One thing I hear a lot more from women than men is their complaints and frustration regarding the never ending game of weight control.
Men are more interested in building their muscle mass or competitive sports.
So it hardly ever crosses their minds that they might be slightly heavy in the mid-section.
Many women don’t understand how practical weight training would be on their bodies and hormones.
There is much more than meets the eye when we look at weight gain, weight loss and maintenance.
Long-term weight training programs provide an effective way to activate growth hormones biologically. However, the role growth hormone plays in women’s muscle development is quite different from men’s.
For women to activate growth hormone, they must perform moderate and heavy exercise programs for about 3–12 repetitions with various weight loads. In addition, women must lift heavy loads or tweak weight training workouts to build muscle and bone density.
Bone density is essential since menopause diminishes the quality of our bones, leaving us susceptible to fractures.
What’s so special about growth hormones?
Growth hormone is produced in the pituitary gland and plays an integral part in bone and muscle development.
Men rely more on muscle-building testosterone, but women rely on growth hormone, stimulated by exercise, to increase muscle mass and strengthen bone density.
The more growth hormone you can stimulate via training, the better your outcome. Growth hormone also helps with the fight against tissue breakdown, eliminating bone fractures and improving the function of your metabolism.
Here are the different types of growth hormones discovered through a study
This study looked at growth hormone variants using two measures through an immune response.
Participants were divided into two groups: one that trained upper body and a total body training group.
Those groups were then subdivided into the following:
- Half performed heavier weights with fewer repetitions (up to eight)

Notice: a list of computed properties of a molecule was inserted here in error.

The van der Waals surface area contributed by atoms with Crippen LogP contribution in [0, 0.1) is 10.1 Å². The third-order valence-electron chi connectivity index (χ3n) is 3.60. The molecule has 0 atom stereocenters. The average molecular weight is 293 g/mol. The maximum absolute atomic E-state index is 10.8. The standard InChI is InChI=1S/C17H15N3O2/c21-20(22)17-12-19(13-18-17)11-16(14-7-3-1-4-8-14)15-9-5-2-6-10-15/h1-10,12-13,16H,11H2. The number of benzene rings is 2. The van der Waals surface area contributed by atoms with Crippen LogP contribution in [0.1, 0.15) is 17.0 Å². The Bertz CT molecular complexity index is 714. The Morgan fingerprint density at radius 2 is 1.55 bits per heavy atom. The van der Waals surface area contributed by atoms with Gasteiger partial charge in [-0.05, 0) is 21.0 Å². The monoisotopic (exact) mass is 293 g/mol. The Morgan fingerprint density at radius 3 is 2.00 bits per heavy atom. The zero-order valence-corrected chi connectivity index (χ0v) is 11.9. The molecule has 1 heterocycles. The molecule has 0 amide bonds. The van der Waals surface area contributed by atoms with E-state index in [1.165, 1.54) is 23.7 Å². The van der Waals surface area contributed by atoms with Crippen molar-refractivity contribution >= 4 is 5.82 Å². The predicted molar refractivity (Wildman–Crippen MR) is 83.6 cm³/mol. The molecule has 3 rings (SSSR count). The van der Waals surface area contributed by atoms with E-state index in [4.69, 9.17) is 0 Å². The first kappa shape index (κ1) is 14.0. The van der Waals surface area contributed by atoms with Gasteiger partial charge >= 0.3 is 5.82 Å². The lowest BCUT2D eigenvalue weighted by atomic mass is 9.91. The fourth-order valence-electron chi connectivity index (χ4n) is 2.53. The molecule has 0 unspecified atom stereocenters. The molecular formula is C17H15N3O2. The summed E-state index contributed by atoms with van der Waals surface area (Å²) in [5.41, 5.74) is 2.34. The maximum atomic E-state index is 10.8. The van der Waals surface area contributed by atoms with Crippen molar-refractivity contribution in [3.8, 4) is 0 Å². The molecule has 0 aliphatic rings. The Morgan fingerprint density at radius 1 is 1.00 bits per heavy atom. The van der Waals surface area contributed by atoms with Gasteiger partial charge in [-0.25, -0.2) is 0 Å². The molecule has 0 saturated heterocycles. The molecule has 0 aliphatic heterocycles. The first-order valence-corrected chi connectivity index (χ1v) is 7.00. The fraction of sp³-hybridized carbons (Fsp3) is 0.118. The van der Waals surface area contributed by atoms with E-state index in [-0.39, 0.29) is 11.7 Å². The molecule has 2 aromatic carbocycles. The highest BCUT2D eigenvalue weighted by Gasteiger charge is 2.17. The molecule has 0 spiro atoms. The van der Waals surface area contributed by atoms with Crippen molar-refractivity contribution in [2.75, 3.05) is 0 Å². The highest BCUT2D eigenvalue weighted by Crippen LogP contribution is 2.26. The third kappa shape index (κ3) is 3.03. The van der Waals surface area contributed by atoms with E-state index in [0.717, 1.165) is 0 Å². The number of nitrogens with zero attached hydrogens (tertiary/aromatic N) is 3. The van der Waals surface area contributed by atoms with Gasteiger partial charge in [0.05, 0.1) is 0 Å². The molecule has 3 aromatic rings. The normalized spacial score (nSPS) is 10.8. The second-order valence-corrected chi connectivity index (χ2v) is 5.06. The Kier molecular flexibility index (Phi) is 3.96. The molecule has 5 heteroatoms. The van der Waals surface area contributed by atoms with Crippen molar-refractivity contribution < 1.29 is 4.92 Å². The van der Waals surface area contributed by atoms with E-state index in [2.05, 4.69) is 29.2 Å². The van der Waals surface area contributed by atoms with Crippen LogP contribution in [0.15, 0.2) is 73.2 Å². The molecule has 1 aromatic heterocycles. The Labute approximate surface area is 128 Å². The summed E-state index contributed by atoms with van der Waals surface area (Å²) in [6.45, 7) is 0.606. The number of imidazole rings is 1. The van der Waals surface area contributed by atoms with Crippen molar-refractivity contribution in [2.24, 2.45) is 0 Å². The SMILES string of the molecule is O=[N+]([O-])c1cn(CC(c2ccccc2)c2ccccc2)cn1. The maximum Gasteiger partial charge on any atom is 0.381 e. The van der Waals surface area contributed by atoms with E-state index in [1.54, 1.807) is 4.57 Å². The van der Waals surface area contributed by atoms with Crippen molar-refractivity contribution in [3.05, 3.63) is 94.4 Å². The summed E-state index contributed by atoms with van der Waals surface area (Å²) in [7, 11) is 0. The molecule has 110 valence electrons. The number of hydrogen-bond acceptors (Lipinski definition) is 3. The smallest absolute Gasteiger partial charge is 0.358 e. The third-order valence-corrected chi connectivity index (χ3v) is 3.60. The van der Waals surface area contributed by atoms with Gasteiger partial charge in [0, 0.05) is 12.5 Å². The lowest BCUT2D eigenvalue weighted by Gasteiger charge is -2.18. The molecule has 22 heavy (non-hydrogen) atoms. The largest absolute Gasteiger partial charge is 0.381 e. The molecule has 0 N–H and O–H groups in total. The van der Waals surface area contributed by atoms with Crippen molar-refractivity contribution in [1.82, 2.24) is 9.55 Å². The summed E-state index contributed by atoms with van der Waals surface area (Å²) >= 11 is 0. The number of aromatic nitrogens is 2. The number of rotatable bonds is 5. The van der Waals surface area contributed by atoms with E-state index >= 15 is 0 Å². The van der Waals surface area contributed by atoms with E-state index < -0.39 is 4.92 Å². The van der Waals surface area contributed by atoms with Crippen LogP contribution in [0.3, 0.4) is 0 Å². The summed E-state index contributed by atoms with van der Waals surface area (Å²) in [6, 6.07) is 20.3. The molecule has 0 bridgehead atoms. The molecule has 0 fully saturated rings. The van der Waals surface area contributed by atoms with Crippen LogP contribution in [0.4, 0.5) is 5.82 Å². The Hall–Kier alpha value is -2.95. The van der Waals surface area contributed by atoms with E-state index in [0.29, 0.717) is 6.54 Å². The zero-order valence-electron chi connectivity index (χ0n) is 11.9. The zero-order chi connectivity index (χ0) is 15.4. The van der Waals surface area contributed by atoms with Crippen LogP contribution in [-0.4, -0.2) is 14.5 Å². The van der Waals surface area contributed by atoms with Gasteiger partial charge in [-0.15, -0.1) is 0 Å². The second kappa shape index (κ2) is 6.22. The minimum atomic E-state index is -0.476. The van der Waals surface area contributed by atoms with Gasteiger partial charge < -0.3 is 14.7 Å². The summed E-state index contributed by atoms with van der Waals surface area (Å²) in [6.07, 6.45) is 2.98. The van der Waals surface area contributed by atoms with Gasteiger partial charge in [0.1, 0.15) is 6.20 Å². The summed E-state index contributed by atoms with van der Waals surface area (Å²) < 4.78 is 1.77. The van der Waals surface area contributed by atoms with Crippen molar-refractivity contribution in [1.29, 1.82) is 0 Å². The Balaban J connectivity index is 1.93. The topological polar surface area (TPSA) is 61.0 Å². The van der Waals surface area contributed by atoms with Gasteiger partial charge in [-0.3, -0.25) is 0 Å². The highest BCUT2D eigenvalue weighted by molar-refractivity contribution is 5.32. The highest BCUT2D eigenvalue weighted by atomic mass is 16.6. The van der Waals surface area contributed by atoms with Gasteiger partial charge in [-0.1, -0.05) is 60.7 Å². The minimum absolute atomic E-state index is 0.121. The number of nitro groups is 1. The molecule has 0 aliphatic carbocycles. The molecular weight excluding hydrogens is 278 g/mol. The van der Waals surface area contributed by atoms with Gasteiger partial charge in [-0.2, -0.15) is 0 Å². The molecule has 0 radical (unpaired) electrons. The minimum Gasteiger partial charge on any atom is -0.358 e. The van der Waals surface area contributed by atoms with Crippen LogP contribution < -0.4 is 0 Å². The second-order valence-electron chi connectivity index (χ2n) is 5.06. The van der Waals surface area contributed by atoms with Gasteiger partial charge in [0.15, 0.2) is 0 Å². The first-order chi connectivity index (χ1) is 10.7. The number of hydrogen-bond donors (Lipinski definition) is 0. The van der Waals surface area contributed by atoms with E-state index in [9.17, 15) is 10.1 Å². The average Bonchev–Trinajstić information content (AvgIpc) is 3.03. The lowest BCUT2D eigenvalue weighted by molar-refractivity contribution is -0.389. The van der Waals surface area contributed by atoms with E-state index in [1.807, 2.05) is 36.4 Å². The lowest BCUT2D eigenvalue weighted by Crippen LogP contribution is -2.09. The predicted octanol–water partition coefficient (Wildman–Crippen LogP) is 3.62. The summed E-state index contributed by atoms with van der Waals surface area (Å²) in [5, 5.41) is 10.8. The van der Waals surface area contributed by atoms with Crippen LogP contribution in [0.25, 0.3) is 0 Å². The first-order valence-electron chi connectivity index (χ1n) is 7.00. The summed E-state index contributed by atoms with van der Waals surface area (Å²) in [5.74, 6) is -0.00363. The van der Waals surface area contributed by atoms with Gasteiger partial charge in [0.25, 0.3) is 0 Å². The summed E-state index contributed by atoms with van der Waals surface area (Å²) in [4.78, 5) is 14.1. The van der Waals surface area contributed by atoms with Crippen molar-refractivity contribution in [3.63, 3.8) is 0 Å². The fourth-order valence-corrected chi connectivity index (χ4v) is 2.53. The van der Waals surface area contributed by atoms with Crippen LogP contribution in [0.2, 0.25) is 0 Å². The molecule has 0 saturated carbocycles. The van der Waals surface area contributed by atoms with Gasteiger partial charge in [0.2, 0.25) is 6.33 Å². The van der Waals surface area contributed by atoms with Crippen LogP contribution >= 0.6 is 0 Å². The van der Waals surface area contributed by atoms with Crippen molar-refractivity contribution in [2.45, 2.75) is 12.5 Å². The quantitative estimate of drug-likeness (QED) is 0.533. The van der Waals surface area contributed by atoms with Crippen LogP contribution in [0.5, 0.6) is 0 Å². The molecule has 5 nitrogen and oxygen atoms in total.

- Half used lighter weights with more repeats (up to 12)
Blood samples were taken before and after the training session.
The good news about this particular study is that participants continued to work out over a relatively long period (24 weeks), which allowed researchers to pinpoint some accurate results.
These were the findings upon the conclusion of the study
- Growth hormone differentiated according to the exercise
- Our bodies can produce more or less specific size growth hormones from weight training.
- The heavier the weight lifted, the larger the size of the growth hormone is triggered.
Key take away
I didn’t have any awareness that we triggered different variations of growth hormone through the type of weight lifting we did — either heavy or lighter reps.
From this study, we can conclude that lifting heavy and light is essential for triggering different variations of growth hormone to increase our strength and muscle tone and protect our bones from fractures as we age.
Let’s not forget how much of a significant factor this has on our metabolism.
Women must use their innate ability to trigger growth hormone through weight training and continue to do so throughout their lifetime to stay lean and healthy and prevent unnecessary fractures as menopause sets in.
That shows what I’ve been preaching all along — women, you need to lift and lift heavy you should!
This content is accurate and true to the best of the author’s knowledge and does not substitute for diagnosis, prognosis, treatment, prescription, and/or dietary advice from a licensed health professional. Drugs, supplements, and natural remedies may have dangerous side effects. If pregnant or nursing, consult with a qualified provider on an individual basis. Seek immediate help if you are experiencing a medical emergency.
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